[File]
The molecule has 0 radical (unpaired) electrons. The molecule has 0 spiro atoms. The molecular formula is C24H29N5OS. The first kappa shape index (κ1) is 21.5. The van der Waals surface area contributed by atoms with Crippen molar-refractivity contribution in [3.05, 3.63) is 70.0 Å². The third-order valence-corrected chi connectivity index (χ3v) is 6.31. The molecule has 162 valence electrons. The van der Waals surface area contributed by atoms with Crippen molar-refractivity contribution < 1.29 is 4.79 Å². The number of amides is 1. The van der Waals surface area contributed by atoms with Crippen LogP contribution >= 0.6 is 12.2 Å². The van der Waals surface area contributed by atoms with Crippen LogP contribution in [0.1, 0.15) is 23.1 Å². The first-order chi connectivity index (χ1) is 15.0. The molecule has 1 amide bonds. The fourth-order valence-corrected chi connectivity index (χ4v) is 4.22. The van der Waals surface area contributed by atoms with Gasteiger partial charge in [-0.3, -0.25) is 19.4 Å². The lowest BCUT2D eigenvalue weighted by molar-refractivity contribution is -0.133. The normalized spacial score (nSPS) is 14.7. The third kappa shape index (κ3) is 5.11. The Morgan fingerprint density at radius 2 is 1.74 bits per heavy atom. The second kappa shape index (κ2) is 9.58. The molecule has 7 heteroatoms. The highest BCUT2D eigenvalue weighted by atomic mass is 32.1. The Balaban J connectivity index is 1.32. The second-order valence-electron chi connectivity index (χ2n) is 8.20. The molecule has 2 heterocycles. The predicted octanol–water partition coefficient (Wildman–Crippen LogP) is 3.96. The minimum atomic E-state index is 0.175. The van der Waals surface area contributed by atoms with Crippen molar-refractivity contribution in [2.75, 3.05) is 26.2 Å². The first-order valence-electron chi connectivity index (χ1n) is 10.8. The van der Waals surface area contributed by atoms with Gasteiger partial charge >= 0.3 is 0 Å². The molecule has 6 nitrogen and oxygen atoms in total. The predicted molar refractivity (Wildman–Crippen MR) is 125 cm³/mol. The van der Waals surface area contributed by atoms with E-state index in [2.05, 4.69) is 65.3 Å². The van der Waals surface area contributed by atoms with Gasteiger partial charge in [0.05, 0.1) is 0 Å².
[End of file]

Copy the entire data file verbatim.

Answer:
The molecule has 0 radical (unpaired) electrons. The molecule has 0 spiro atoms. The molecular formula is C24H29N5OS. The first kappa shape index (κ1) is 21.5. The van der Waals surface area contributed by atoms with Crippen molar-refractivity contribution in [3.05, 3.63) is 70.0 Å². The third-order valence-corrected chi connectivity index (χ3v) is 6.31. The molecule has 162 valence electrons. The van der Waals surface area contributed by atoms with Crippen molar-refractivity contribution < 1.29 is 4.79 Å². The number of amides is 1. The van der Waals surface area contributed by atoms with Crippen LogP contribution >= 0.6 is 12.2 Å². The van der Waals surface area contributed by atoms with Crippen LogP contribution in [0.1, 0.15) is 23.1 Å². The first-order chi connectivity index (χ1) is 15.0. The molecule has 1 amide bonds. The fourth-order valence-corrected chi connectivity index (χ4v) is 4.22. The van der Waals surface area contributed by atoms with Gasteiger partial charge in [-0.3, -0.25) is 19.4 Å². The lowest BCUT2D eigenvalue weighted by molar-refractivity contribution is -0.133. The normalized spacial score (nSPS) is 14.7. The third kappa shape index (κ3) is 5.11. The Morgan fingerprint density at radius 2 is 1.74 bits per heavy atom. The second kappa shape index (κ2) is 9.58. The molecule has 7 heteroatoms. The highest BCUT2D eigenvalue weighted by atomic mass is 32.1. The Balaban J connectivity index is 1.32. The second-order valence-electron chi connectivity index (χ2n) is 8.20. The molecule has 2 heterocycles. The predicted octanol–water partition coefficient (Wildman–Crippen LogP) is 3.96. The minimum atomic E-state index is 0.175. The van der Waals surface area contributed by atoms with Crippen molar-refractivity contribution in [2.75, 3.05) is 26.2 Å². The first-order valence-electron chi connectivity index (χ1n) is 10.8. The van der Waals surface area contributed by atoms with Gasteiger partial charge >= 0.3 is 0 Å². The molecule has 6 nitrogen and oxygen atoms in total. The predicted molar refractivity (Wildman–Crippen MR) is 125 cm³/mol. The van der Waals surface area contributed by atoms with E-state index in [2.05, 4.69) is 65.3 Å². The van der Waals surface area contributed by atoms with Gasteiger partial charge in [0.05, 0.1) is 0 Å².